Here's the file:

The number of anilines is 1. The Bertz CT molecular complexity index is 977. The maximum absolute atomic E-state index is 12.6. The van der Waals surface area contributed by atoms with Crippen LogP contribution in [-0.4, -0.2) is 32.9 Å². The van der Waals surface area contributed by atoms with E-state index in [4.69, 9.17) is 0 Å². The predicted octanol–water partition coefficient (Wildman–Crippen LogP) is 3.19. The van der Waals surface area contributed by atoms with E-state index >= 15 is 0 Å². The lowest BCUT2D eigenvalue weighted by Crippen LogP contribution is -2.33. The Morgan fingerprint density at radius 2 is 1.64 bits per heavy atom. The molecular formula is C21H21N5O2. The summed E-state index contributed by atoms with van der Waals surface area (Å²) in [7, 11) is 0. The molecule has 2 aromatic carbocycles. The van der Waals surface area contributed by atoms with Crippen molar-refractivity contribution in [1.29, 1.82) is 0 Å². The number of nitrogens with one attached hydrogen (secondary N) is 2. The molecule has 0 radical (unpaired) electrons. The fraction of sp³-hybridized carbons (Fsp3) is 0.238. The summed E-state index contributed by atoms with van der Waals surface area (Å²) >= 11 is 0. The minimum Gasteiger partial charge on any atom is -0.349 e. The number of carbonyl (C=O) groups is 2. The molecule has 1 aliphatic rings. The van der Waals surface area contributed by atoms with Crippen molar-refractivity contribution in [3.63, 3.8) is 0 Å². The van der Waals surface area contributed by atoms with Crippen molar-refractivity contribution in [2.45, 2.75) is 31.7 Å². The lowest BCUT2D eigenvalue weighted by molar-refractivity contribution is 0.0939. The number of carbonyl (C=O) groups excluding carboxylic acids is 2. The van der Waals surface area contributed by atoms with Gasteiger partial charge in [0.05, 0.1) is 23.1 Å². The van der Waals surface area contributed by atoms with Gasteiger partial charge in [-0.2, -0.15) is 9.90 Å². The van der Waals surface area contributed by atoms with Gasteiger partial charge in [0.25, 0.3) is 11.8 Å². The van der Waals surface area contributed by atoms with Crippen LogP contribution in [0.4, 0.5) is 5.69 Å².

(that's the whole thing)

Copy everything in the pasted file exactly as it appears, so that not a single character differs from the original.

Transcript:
The number of anilines is 1. The Bertz CT molecular complexity index is 977. The maximum absolute atomic E-state index is 12.6. The van der Waals surface area contributed by atoms with Crippen LogP contribution in [-0.4, -0.2) is 32.9 Å². The van der Waals surface area contributed by atoms with E-state index in [4.69, 9.17) is 0 Å². The predicted octanol–water partition coefficient (Wildman–Crippen LogP) is 3.19. The van der Waals surface area contributed by atoms with E-state index >= 15 is 0 Å². The lowest BCUT2D eigenvalue weighted by Crippen LogP contribution is -2.33. The Morgan fingerprint density at radius 2 is 1.64 bits per heavy atom. The molecular formula is C21H21N5O2. The summed E-state index contributed by atoms with van der Waals surface area (Å²) in [7, 11) is 0. The molecule has 2 aromatic carbocycles. The van der Waals surface area contributed by atoms with Crippen molar-refractivity contribution in [1.29, 1.82) is 0 Å². The number of nitrogens with one attached hydrogen (secondary N) is 2. The molecule has 0 radical (unpaired) electrons. The fraction of sp³-hybridized carbons (Fsp3) is 0.238. The summed E-state index contributed by atoms with van der Waals surface area (Å²) >= 11 is 0. The minimum Gasteiger partial charge on any atom is -0.349 e. The number of carbonyl (C=O) groups is 2. The molecule has 1 aliphatic rings. The van der Waals surface area contributed by atoms with Crippen molar-refractivity contribution in [3.63, 3.8) is 0 Å². The van der Waals surface area contributed by atoms with Crippen molar-refractivity contribution in [2.45, 2.75) is 31.7 Å². The lowest BCUT2D eigenvalue weighted by molar-refractivity contribution is 0.0939. The number of carbonyl (C=O) groups excluding carboxylic acids is 2. The van der Waals surface area contributed by atoms with Gasteiger partial charge in [0.05, 0.1) is 23.1 Å². The van der Waals surface area contributed by atoms with Gasteiger partial charge in [-0.2, -0.15) is 9.90 Å². The van der Waals surface area contributed by atoms with Gasteiger partial charge in [0.25, 0.3) is 11.8 Å². The van der Waals surface area contributed by atoms with Crippen LogP contribution in [0.4, 0.5) is 5.69 Å².